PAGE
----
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John Paul Cook

Windows shell: commands

Windows shell: commands are like environment variables on steroids. If you haven’t been using them, you need to start because they will make your life easier. First, a quick review of what you can do with a few helpful environment variables.

You can enter an environment variable such as %temp%, %appdata%, %systemroot%, or %programfiles% into the address bar in Windows Explorer and directly navigate to the corresponding location on your machine. It’s much faster than trying to click your way to your desired destination.

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Figure 1. Using the %temp% environment variable in Windows Explorer.

Windows shell: commands provide similar direct navigation. There is some overlap between environment variables and shell: commands, but most shell: commands offer functionality not provided by Windows environment variables. Notice that you must put a colon between the word shell and the shell command.


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Figure 2. Using the shell:SendTo command in Windows Explorer.

Where are all of these shell: commands listed? On your machine, assuming you have access to the registry. In corporate environments, you just might be out of luck. Even if you have administrative rights and can view your registry, you are still out of luck because of how the commands are stored in the registry at HKEY_LOCAL_MACHINE\SOFTWARE\Microsoft\Windows\CurrentVersion\Explorer\FolderDescriptions.

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Figure 3. Shell: commands are under FolderDescriptions in the registry.

I exported the FolderDescriptions registry key, opened the file with a text editor, sorted it, and extracted the names of all of the shell: commands which I’ve listed below for you. Remember, the syntax you put in the address bar of Windows Explorer is of this format:

shell:nameOfShellCommand

You can also enter the shell: command into your search box as shown in Figure 4. It will start a new instance of Windows Explorer opened to the folder specified in the command.

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Figure 4. Using a shell: command with the search box.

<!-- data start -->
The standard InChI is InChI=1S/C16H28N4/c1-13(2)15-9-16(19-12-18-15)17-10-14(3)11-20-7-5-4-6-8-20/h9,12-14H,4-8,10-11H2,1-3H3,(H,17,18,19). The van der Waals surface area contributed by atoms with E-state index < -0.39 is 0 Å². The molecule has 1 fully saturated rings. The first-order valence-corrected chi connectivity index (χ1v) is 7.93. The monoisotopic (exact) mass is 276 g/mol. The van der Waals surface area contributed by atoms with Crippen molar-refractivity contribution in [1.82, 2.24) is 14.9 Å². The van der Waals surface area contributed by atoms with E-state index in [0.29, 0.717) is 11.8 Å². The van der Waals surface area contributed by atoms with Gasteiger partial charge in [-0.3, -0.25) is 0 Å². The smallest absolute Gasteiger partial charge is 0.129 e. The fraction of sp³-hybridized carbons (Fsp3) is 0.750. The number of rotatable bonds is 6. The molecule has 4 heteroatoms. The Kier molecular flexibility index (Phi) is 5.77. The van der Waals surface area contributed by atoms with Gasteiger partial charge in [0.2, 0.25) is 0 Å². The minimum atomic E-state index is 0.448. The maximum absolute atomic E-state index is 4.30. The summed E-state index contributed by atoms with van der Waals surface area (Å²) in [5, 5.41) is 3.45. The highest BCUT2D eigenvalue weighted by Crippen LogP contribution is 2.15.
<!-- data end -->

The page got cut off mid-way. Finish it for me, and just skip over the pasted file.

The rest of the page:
You may also enter a shell: command in a run dialog box.

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Figure 5. Using a shell: command in a run dialog box.

List of shell: commands on my Windows 7 machine:

AddNewProgramsFolder
Administrative Tools
AppData
AppUpdatesFolder
Cache
CD Burning
ChangeRemoveProgramsFolder
Common Administrative Tools
Common AppData
Common Desktop
Common Documents
Common Programs
Common Start Menu
Common Startup
Common Templates
CommonDownloads
CommonMusic
CommonPictures
CommonRingtones
CommonVideo
ConflictFolder
ConnectionsFolder
Contacts
ControlPanelFolder
Cookies
CredentialManager
CryptoKeys
CSCFolder
Default Gadgets
Desktop
Device Metadata Store
DocumentsLibrary
Downloads
DpapiKeys
Favorites
Fonts
Gadgets
Games
GameTasks
History
HomeGroupFolder
ImplicitAppShortcuts
InternetFolder
Libraries
Links
Local AppData
LocalAppDataLow
LocalizedResourcesDir
MAPIFolder
MusicLibrary
My Music
My Pictures
My Video
MyComputerFolder
NetHood
NetworkPlacesFolder
OEM Links
Original Images
Personal
PhotoAlbums
PicturesLibrary
Playlists
PrintersFolder
PrintHood
Profile
ProgramFiles
ProgramFilesCommon
ProgramFilesCommonX64
ProgramFilesCommonX86
ProgramFilesX64
ProgramFilesX86
Programs
Public
PublicGameTasks
PublicLibraries
Quick Launch
Recent
RecordedTVLibrary
RecycleBinFolder
ResourceDir
Ringtones
SampleMusic
SamplePictures
SamplePlaylists
SampleVideos
SavedGames
Searches
SearchHomeFolder
SendTo
Start Menu
Startup
SyncCenterFolder
SyncResultsFolder
SyncSetupFolder
System
SystemCertificates
SystemX86
Templates
User Pinned
UserProfiles
UserProgramFiles
UserProgramFilesCommon
UsersFilesFolder
UsersLibrariesFolder
VideosLibrary
Virtual Machines
Windows

Published Wednesday, February 13, 2013 11:11 PM by John Paul Cook

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Chintak said:

Thanks for nice tip. Also, I see shell commands really useful in windows 8 where there is no start menu or not at least by default.

February 16, 2013 11:41 AM

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About John Paul Cook

John Paul Cook is both a Registered Nurse and a Microsoft SQL Server MVP experienced in Microsoft SQL Server and Oracle database application design, development, and implementation. He has spoken at many conferences including Microsoft TechEd and the SQL PASS Summit. He has worked in oil and gas, financial, manufacturing, and healthcare industries. Experienced in systems integration and workflow analysis, John is passionate about combining his IT experience with his nursing background to solve difficult problems in healthcare. He sees opportunities in using business intelligence and Big Data to satisfy healthcare meaningful use requirements and improve patient outcomes. John graduated from Vanderbilt University with a Master of Science in Nursing Informatics and is an active member of the Sigma Theta Tau nursing honor society. Contributing author to SQL Server MVP Deep Dives and SQL Server MVP Deep Dives Volume 2.

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